There could be a pattern emerging in politics – a “dead extremists walking” pattern. Apparently, when a man has been condemned in prison, he is referred to as a “dead man walking” because his future death is certain even though he is still walking around. Perhaps much the same is happening to right wing extremists in the Republican Party now. They continue their extremist politics but don’t realize that their time is over.
An example may well be in South Carolina where Lindsay Graham, Republican Senator, went on the Senate floor to take issue with some things Rand Paul said during his filibuster of the CIA nominee on the grounds that he needed assurances that no president could use a drone to kill an American in America without oversight. Perhaps that wasn’t an unreasonable position for Paul to take, but also apparently, the right wing movement extremists came forward with an explosion of support for Paul on hashtag: #StandWithRand.
The same fervid conservative base also apparently went after Graham on hashtag: #PrimaryGraham, where they castigated Graham for not being in lock step with the extremist base, but spoke darkly of a primary overthrow of Graham be supporting Lee Bright, who apparently is one of them.
The extremist Republican base, and perhaps Rand Paul as well, seem to live in perpetual terror that the government is about to become a totalitarian police state. Many seem to think that day has already come in the form of the the Obama administration - I suppose they expect jack-booted thugs to pound on their doors in the dead of night demanding that they sign up for Obamacare health insurance, or allowing gay people to move into their spare bedrooms.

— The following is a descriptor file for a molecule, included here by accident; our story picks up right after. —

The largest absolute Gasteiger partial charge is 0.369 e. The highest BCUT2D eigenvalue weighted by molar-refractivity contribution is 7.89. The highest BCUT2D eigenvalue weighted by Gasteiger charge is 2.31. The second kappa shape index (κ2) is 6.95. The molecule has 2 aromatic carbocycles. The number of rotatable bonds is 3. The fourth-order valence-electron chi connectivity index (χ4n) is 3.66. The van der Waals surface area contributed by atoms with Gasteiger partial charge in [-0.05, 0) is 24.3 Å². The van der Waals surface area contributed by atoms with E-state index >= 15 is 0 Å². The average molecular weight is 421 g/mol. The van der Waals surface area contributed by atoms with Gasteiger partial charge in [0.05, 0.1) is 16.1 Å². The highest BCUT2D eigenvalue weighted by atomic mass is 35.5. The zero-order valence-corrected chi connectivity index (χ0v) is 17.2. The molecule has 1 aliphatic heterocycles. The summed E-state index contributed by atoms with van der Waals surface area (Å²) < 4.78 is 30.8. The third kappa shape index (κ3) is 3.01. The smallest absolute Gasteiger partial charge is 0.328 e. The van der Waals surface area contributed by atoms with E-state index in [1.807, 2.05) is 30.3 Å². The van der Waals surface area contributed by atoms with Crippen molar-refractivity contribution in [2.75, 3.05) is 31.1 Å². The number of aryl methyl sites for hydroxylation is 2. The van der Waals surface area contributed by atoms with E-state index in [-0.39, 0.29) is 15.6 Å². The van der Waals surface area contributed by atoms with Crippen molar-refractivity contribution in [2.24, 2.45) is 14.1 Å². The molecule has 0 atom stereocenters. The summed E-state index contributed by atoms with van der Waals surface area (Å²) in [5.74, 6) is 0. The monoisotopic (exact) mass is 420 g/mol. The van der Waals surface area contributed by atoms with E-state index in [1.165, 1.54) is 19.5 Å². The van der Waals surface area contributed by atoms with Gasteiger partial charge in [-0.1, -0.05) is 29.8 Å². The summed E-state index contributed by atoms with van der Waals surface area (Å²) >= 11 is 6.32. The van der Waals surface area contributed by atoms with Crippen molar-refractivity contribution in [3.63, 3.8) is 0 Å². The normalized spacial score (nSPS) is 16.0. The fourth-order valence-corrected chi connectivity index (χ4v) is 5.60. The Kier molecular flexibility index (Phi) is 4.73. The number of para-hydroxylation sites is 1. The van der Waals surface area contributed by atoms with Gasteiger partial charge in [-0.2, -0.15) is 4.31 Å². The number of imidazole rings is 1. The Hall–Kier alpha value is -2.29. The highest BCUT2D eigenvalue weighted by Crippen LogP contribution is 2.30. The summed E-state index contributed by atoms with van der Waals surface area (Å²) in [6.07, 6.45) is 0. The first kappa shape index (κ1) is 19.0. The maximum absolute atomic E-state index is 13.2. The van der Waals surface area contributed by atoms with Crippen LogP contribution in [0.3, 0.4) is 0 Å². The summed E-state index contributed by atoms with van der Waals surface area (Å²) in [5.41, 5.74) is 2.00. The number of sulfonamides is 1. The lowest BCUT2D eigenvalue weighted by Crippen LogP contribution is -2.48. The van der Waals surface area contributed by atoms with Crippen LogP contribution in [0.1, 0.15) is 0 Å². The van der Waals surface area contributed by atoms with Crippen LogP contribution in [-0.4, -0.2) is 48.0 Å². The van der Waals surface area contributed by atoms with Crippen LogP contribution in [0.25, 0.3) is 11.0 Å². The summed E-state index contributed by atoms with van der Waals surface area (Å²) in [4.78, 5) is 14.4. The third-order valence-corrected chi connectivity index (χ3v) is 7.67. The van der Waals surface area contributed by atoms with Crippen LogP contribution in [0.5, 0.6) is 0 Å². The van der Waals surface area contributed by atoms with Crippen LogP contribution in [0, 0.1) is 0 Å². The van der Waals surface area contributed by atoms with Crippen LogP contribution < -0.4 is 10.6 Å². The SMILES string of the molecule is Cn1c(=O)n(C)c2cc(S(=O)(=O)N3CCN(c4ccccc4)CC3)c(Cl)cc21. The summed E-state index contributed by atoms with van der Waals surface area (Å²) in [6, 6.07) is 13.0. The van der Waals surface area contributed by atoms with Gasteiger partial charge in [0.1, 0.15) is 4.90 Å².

I guess the extremist base of the Republicans haven’t noticed that their movement has failed to capture the imagination of the country. They are pretty successful at defeating more moderate conservatives in primary election, and also very good at losing general elections to Democrats.
Maybe that is how the Republican Party is going to commit suicide – death by primary voters who will only nominate unelectable extremists like themselves. There are many examples, Indiana being one of the most recent in the 2012 election, when long time center right Republican Senator Richard Lugar lost to an extremist primary victor, Richard Mourdock , who went on to lose to the Democrat, Joe Donnelly, by about six points , in the general election.
That is the telling snapshot of politics today when looking at the future of the Republican Party, I believe.
Or, perhaps, center right politicians can stage a comeback and marginalize the extremists and take the party back from them and their rigidity. That is what I hope, at any rate. I believe the fate of the Republican Party stands in the balance. And the country needs to have two strong and viable parties to keep from becoming a one party state, which leads inevitably to ideological blindness and personal corruption.